The Japanese company Canon suffers from a ransomware attack, just one week after Garmin recovered from the ransomware attack. It is reported that Canon’s data and systems are now locked up, with 10 terabytes of company data stolen. The company has been experiencing ongoing system outages, with more than 24 company-owned domains affected.
Currently, the multinational corporation website in the United States of America says it is closed for maintenance, even though Japanese and international websites are not affected.
It was reported that an internal email from the IT company within the Japanese company reported that it was facing widespread system problems affecting multiple applications, and teams, email and other systems may not be available at the moment.
BleepingComputer also obtained a screenshot of the ransomware sent to Canon, identifying the ransomware used in the attack. And there was an interruption in the image and video storage service of Canon cloud, which led to data loss for users of the free storage feature with a capacity of 10 GB.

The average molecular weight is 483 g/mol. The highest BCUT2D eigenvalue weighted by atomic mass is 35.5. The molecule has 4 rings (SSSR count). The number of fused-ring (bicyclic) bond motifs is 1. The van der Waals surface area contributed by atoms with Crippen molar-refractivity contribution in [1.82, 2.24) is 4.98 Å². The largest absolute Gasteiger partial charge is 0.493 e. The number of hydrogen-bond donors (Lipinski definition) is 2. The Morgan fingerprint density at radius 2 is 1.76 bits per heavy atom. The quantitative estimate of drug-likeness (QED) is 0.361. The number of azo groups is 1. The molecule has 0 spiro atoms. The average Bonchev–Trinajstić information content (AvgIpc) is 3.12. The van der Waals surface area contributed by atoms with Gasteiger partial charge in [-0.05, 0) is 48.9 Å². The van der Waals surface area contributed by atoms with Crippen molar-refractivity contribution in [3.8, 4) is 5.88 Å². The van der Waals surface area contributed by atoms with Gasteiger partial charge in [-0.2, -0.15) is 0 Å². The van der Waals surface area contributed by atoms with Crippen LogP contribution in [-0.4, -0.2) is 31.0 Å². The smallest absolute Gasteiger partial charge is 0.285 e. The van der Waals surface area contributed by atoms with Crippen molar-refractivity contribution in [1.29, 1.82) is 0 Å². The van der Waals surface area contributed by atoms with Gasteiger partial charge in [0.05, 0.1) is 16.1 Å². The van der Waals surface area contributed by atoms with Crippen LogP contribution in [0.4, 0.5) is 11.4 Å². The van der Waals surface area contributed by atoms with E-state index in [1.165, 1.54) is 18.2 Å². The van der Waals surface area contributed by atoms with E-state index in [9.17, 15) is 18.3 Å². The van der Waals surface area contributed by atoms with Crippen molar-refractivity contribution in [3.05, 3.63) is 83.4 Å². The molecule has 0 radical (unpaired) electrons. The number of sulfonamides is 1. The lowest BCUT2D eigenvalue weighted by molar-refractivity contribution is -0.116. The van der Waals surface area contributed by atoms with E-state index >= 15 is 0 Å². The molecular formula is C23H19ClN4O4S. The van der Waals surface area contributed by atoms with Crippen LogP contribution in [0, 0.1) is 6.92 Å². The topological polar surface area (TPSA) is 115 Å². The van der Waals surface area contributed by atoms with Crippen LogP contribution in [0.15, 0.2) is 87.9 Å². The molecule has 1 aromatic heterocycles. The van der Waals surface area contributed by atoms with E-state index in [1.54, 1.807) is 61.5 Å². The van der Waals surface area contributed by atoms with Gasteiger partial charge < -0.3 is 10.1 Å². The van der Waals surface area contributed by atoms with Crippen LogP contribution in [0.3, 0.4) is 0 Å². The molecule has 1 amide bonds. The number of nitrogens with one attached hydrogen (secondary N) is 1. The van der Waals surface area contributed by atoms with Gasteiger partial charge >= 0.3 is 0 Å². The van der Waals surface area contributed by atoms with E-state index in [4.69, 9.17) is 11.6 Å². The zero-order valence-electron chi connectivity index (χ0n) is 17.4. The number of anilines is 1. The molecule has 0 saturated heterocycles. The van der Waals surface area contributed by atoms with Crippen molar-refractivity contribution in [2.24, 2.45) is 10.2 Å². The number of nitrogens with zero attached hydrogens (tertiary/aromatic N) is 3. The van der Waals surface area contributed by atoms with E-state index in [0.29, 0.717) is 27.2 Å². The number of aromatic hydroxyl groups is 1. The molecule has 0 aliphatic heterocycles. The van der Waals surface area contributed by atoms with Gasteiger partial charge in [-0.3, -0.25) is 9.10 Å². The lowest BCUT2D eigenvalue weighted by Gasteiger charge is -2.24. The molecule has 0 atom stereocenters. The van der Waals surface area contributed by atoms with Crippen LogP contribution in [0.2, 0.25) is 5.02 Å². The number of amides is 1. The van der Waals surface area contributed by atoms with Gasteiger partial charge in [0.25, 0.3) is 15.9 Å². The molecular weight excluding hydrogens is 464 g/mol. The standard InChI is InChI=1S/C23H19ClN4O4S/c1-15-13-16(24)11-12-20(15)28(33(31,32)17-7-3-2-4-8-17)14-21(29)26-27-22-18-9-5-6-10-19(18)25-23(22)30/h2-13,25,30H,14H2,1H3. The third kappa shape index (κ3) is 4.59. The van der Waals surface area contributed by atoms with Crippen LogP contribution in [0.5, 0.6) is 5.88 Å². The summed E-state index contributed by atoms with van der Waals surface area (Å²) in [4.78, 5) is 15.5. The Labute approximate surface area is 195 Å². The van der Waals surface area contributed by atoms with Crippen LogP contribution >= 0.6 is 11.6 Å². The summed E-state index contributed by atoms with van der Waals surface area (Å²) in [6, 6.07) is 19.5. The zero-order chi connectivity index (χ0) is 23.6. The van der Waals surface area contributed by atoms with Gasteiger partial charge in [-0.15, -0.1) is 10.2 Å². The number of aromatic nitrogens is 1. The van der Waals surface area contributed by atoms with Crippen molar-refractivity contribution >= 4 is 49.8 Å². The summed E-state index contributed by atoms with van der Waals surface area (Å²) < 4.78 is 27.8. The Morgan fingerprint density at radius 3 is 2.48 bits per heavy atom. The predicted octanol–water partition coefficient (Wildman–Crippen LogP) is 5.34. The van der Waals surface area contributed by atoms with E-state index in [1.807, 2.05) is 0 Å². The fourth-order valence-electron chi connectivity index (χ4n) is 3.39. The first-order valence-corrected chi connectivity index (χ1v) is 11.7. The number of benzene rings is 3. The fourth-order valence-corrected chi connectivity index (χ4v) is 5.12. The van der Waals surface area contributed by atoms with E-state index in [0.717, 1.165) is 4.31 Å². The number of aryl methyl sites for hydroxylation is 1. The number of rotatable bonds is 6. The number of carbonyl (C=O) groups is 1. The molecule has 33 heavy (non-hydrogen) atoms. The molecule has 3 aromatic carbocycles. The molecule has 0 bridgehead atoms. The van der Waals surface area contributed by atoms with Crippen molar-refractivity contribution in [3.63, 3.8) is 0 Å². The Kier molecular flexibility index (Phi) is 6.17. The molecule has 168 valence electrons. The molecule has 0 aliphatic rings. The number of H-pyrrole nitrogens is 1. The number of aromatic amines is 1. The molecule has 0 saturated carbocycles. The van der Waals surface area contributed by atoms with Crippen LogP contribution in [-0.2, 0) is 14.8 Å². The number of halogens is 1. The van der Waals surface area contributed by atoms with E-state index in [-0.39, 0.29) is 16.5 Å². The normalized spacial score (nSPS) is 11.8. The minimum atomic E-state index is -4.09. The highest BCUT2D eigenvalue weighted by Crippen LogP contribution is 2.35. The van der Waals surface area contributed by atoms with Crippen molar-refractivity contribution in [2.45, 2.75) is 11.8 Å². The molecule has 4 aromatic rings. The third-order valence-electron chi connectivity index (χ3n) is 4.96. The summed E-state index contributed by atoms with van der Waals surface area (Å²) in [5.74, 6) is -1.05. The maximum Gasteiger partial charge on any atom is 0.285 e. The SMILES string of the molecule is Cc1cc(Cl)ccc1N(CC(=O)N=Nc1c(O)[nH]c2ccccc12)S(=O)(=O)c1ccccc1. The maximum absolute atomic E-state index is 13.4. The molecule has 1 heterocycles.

And unlike the WastedLocker ransomeware that was used against Garmin, the ransomware attack against Canon uses Maze software, which encrypts internal systems and transmits data.
Maze ransomware targets enterprises, invisibly infiltrating and spreading through the network so that you can access the system’s administrator account and the Windows domain controller.
During its operation, the software steals unencrypted files from servers and backups, and uploads them to private servers. Once anything valuable is obtained, Maze spreads ransomware throughout the network to encrypt all devices.
In the event that the victim does not pay the ransom, Maze will distribute the victim’s stolen files publicly on a data leak site specifically designed for this task.
The attacking hacking group said: It stole 10 terabytes of data, private databases, etc. from Canon, but refused to share any other information about the attack, including the ransom amount, proof of stolen data, and the amount of encrypted devices.
The data could be leaked if Canon refuses to pay the ransom, and Garmin has reportedly paid a ransom of millions of dollars to restore access to its systems.
Ransomware has afflicted a number of other prominent victims in the past, including LG, Xerox, and VT San Antonio Aerospace, and Pensacola, Florida.